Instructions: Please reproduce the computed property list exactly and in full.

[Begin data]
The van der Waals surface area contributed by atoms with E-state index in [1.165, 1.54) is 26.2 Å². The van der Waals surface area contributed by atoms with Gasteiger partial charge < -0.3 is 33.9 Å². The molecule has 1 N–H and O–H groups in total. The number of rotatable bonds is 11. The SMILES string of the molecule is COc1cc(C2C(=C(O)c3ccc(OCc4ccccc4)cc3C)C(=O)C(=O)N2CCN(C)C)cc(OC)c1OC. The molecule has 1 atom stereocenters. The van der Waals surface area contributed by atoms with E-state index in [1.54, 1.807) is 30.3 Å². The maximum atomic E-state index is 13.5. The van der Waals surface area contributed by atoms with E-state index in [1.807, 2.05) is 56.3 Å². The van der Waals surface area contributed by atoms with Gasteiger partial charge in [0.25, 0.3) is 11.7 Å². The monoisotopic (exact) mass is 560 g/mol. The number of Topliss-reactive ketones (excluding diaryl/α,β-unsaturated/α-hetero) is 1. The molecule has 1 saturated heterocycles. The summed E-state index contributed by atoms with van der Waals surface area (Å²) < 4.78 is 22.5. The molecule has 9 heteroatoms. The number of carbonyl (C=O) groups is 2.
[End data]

The van der Waals surface area contributed by atoms with E-state index in [1.165, 1.54) is 26.2 Å². The van der Waals surface area contributed by atoms with Gasteiger partial charge < -0.3 is 33.9 Å². The molecule has 1 N–H and O–H groups in total. The number of rotatable bonds is 11. The SMILES string of the molecule is COc1cc(C2C(=C(O)c3ccc(OCc4ccccc4)cc3C)C(=O)C(=O)N2CCN(C)C)cc(OC)c1OC. The molecule has 1 atom stereocenters. The van der Waals surface area contributed by atoms with E-state index in [1.54, 1.807) is 30.3 Å². The maximum atomic E-state index is 13.5. The van der Waals surface area contributed by atoms with E-state index in [1.807, 2.05) is 56.3 Å². The van der Waals surface area contributed by atoms with Gasteiger partial charge in [0.25, 0.3) is 11.7 Å². The monoisotopic (exact) mass is 560 g/mol. The number of Topliss-reactive ketones (excluding diaryl/α,β-unsaturated/α-hetero) is 1. The molecule has 1 saturated heterocycles. The summed E-state index contributed by atoms with van der Waals surface area (Å²) < 4.78 is 22.5. The molecule has 9 heteroatoms. The number of carbonyl (C=O) groups is 2.